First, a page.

Theatre of War
As soon as Stephen Lang finished reading his basketball buddy Larry Smith’s book “Beyond Glory,” he said he immediately knew it was destined for the stage.
“Something in me just responded to it,” said actor, director and playwright Lang. “This was a beautiful piece of journalism, and with the proper hand, someway this could turn into a beautiful piece of theater.”
Smith, who was the managing editor of Parade magazine at the time and played basketball with Lang on Sunday mornings, recounts the heroic, true combat stories of 24 American soldiers who received the Congressional Medal of Honor — the nation’s highest decoration for valor in combat — in his book.
Of the 24 heroic tales, Lang chose eight war stories, ranging from World War II to Vietnam, for his 80-minute one-man performance, which will be coming to Orange’s Lutcher Theater Nov. 5.
Lang, who played military roles in many Hollywood productions including Gen. Thomas “Stonewall” Jackson in “Gods and Generals,” Maj. Gen. George E. Pickett in “Gettysburg,” and even warlord Khalar Zym in “Conan the Barbarian” (2011), said he felt he had a responsibility in “Beyond Glory” to represent the soldiers’ stories as accurately and comprehensively as possible while at the same time presenting them in an entertaining manner.
“It’s a huge challenge,” Lang said. “These are not made-up or fictional characters. These are real, living, breathing men. But also, the stage has other demands. (The show) has to be dramatic, it has to be suspenseful and it has to be entertaining.”
Lang said that although the action that each of these brave soldiers took during their respective theater of war is the most dramatic and exciting part of their stories, the character of each individual was cemented long before they ever saw combat.
“It happened in how they grew up — in the adversity they faced … in the influence that their father … their mother and the environment had on them,” he said. “The story goes way beyond just that action … and reverberates past that action.”
Switching between each of the eight characters can be challenging as well, Lang added.
“It has to be a quicksilver switch,” he said, “ absolutely immediate and very precise.”
With almost a 40-year span between the outbreak of World War II and the end of the Vietnam War and without the convenience of being able to use actual historical sites where the battles were fought, a possibility on the silver screen, drawing the audience into the theaters of war rests solely on Lang’s shoulders and is dependent on the musical score, he said.
“It’s kind of a contract between the person on stage and the people watching,” Lang said. “If I can be evocative enough … if I can be specific enough and authentic enough that the audience enters in willingly to this contract where they begin to experience … the mountains of Korea or Pearl Harbor … they take it on faith.”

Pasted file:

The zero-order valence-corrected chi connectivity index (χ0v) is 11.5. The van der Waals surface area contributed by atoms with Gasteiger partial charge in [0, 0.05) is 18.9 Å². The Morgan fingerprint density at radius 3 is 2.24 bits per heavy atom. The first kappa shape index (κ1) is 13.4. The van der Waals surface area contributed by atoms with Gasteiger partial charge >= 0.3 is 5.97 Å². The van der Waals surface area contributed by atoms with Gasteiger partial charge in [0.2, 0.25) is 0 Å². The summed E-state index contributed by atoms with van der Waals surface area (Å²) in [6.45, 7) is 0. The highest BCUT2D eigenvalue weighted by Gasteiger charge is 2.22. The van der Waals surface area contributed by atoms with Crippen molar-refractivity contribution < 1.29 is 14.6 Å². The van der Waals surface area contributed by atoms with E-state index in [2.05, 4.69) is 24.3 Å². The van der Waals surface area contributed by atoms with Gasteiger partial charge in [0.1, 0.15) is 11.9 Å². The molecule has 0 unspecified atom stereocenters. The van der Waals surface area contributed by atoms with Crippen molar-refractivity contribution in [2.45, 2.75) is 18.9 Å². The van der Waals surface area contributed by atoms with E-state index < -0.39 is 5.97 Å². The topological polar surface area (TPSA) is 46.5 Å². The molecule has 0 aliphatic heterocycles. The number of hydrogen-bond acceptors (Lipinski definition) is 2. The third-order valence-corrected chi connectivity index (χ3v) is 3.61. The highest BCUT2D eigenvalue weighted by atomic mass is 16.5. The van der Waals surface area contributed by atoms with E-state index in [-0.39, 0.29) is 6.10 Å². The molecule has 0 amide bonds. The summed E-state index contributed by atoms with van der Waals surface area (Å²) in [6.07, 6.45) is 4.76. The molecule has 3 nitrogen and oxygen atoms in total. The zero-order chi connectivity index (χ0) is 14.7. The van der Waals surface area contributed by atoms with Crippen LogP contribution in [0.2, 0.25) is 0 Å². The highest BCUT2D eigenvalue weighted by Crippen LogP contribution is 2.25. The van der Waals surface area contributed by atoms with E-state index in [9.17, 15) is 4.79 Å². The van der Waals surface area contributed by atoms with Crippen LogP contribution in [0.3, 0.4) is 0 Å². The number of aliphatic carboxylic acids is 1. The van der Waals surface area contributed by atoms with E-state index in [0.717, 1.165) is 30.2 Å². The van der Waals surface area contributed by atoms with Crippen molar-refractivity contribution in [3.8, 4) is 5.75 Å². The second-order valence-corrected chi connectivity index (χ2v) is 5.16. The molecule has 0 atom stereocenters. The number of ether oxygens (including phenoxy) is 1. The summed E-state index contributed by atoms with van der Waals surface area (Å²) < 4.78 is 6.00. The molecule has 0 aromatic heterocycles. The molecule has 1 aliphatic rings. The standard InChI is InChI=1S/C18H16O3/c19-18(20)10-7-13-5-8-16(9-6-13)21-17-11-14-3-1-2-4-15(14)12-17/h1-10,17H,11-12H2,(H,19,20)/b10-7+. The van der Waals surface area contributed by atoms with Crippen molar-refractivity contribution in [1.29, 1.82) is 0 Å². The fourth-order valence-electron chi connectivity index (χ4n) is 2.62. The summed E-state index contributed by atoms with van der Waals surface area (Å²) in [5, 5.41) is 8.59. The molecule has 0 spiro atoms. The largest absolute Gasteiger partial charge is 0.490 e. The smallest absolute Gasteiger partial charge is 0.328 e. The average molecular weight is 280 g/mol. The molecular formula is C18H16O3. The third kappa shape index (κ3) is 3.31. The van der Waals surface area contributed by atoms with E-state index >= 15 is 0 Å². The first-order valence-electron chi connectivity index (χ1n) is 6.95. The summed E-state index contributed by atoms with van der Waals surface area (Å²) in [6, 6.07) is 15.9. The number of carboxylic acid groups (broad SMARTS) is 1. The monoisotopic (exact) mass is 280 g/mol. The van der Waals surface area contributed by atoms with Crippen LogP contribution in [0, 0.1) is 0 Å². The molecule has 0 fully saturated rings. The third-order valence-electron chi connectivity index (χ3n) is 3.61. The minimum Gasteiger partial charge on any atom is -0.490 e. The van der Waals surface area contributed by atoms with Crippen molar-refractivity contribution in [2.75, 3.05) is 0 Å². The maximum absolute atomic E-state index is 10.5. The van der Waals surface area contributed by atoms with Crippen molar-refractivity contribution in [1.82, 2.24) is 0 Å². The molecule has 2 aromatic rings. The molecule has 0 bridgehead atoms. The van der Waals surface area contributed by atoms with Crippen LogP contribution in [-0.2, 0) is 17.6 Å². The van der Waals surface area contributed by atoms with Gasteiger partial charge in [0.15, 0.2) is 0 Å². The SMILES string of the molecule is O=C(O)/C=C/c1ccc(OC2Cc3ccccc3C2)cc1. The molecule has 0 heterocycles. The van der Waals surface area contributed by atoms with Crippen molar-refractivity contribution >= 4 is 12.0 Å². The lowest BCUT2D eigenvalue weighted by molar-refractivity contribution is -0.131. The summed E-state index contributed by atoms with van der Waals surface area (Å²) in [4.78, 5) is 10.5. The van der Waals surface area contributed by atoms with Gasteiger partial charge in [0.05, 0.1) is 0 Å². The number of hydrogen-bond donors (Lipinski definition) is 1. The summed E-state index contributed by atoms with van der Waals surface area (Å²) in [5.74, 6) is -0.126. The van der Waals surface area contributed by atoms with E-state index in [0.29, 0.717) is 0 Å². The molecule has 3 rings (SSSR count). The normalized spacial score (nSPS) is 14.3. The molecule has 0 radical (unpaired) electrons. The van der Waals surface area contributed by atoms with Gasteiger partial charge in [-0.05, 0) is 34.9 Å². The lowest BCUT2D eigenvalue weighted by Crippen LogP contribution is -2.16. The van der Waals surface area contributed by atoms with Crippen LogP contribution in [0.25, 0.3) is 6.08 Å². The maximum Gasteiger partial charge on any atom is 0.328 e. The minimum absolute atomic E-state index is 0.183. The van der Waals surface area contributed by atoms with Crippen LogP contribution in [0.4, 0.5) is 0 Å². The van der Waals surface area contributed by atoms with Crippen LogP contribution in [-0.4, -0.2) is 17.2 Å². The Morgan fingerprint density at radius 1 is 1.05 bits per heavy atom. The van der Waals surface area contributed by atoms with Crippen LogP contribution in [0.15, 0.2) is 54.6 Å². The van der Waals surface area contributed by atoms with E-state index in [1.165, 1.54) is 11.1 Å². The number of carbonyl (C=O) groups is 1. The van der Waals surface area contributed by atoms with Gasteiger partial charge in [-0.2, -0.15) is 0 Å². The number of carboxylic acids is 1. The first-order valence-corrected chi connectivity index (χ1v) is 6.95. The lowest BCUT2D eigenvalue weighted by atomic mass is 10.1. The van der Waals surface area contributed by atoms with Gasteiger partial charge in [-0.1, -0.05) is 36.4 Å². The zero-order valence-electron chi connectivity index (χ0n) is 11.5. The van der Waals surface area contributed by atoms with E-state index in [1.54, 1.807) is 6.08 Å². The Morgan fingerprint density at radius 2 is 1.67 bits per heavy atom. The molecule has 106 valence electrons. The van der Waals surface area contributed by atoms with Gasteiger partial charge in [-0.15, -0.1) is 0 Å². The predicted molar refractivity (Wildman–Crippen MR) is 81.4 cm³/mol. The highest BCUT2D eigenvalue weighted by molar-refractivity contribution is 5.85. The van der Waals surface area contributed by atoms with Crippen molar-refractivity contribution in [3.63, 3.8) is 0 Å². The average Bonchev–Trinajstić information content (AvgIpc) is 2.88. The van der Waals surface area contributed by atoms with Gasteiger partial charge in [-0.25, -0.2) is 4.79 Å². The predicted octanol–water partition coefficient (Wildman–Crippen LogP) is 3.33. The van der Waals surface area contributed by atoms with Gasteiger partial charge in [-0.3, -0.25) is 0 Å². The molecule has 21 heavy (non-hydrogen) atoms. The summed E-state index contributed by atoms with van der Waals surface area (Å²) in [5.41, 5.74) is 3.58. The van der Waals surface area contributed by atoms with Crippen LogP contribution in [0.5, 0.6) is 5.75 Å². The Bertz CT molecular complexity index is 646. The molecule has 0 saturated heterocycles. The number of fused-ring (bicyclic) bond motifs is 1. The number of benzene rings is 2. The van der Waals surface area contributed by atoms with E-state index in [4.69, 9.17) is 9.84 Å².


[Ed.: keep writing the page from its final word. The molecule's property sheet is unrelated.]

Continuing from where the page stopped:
The music of “Beyond Glory” is originally scored by Robert Kessler, also known for composing the 16-part PBS series “Freedom: A History of US.”
“It’s beautifully scored,” Lang said. “I love the music for this. I went to him when I first started working on this in 2003 and we went through it and over a period of months, he composed the score.”
Lang said his inspiration for “Beyond Glory” was not politically based or biased.
“I wanted to do something that had not a shred of politics in it, that had to do with some of the core principles of not only being an American, but of being civilized,” Lang said. “Maybe it’s slightly ironic that I chose war to do that, but the truths … the qualities that emerge from these men are such deep, important and fine qualities.”
Lang said he has performed the piece all over the world, but that he can especially see the emotional affect “Beyond Glory” has when he brings it to U.S. military bases.
“I remember doing a show on the USS Carl Vinson, a nuclear carrier that was out in the Persian Gulf,” Lang said. “I did a show for the chief petty officers and their men. These were the really old souls who had been in for 30 years. I could just see them nodding their heads in recognition. So much of the emotions (of the show) were familiar to them. It was very moving to me.”
According to Smith’s book, written in 2003, since the Medal of Honor was established in 1958, it has been awarded to 82 African-Americans, 41 Hispanic-Americans, 32 Asian-Americans, 16 Jews and 3,269 others.
“Those who hold the Medal of Honor do not like to be called ‘winners,’” Smith writes. “They feel that the actions for which they have been recognized have nothing to do with anything that might be interpreted as a contest. Therefore they are ‘recipients’ to whom the Medal has been ‘awarded.’”
Lang is a 2003 MovieGuide Award winner for his role as Gen. Thomas “Stonewall” Jackson in “Gods and Generals.” He also was nominated for several Teen Choice and MTV awards for his role as Col. Miles Quaritch in the movie, “Avatar.”
Lang will perform “Beyond Glory” at Lutcher Theater, 707 Main Ave., in Orange Nov. 5 at 7:30 p.m. Tickets range from $25 to $45. For more information visit www.lutcher.org or call (409) 886-5535.
For a related article, see http://theexaminer.com/stories/news/port-arthur-hero-veterans-be-honored-lutcher-theater